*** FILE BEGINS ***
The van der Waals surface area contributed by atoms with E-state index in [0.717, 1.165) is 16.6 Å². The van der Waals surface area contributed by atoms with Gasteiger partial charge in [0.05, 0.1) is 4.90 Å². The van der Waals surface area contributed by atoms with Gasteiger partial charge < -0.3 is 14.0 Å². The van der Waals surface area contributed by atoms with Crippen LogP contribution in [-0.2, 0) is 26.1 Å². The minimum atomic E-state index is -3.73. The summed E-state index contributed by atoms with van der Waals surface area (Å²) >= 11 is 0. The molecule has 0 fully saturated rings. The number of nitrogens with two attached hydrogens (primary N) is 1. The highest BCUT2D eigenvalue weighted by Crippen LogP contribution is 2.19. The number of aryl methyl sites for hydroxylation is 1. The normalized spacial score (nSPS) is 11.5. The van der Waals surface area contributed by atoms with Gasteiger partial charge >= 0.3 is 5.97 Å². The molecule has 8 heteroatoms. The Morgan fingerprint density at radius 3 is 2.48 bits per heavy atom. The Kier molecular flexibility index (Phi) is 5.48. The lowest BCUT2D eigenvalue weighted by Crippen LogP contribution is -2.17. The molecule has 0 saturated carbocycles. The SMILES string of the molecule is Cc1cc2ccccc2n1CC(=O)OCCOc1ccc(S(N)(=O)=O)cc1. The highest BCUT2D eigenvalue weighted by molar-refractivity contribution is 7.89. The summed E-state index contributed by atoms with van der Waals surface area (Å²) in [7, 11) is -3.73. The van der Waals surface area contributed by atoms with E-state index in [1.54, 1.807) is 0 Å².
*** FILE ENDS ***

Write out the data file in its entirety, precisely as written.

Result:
The van der Waals surface area contributed by atoms with E-state index in [0.717, 1.165) is 16.6 Å². The van der Waals surface area contributed by atoms with Gasteiger partial charge in [0.05, 0.1) is 4.90 Å². The van der Waals surface area contributed by atoms with Gasteiger partial charge < -0.3 is 14.0 Å². The van der Waals surface area contributed by atoms with Crippen LogP contribution in [-0.2, 0) is 26.1 Å². The minimum atomic E-state index is -3.73. The summed E-state index contributed by atoms with van der Waals surface area (Å²) >= 11 is 0. The molecule has 0 fully saturated rings. The number of nitrogens with two attached hydrogens (primary N) is 1. The highest BCUT2D eigenvalue weighted by Crippen LogP contribution is 2.19. The number of aryl methyl sites for hydroxylation is 1. The normalized spacial score (nSPS) is 11.5. The van der Waals surface area contributed by atoms with Gasteiger partial charge >= 0.3 is 5.97 Å². The molecule has 8 heteroatoms. The Morgan fingerprint density at radius 3 is 2.48 bits per heavy atom. The Kier molecular flexibility index (Phi) is 5.48. The lowest BCUT2D eigenvalue weighted by Crippen LogP contribution is -2.17. The molecule has 0 saturated carbocycles. The SMILES string of the molecule is Cc1cc2ccccc2n1CC(=O)OCCOc1ccc(S(N)(=O)=O)cc1. The highest BCUT2D eigenvalue weighted by molar-refractivity contribution is 7.89. The summed E-state index contributed by atoms with van der Waals surface area (Å²) in [7, 11) is -3.73. The van der Waals surface area contributed by atoms with E-state index in [1.54, 1.807) is 0 Å².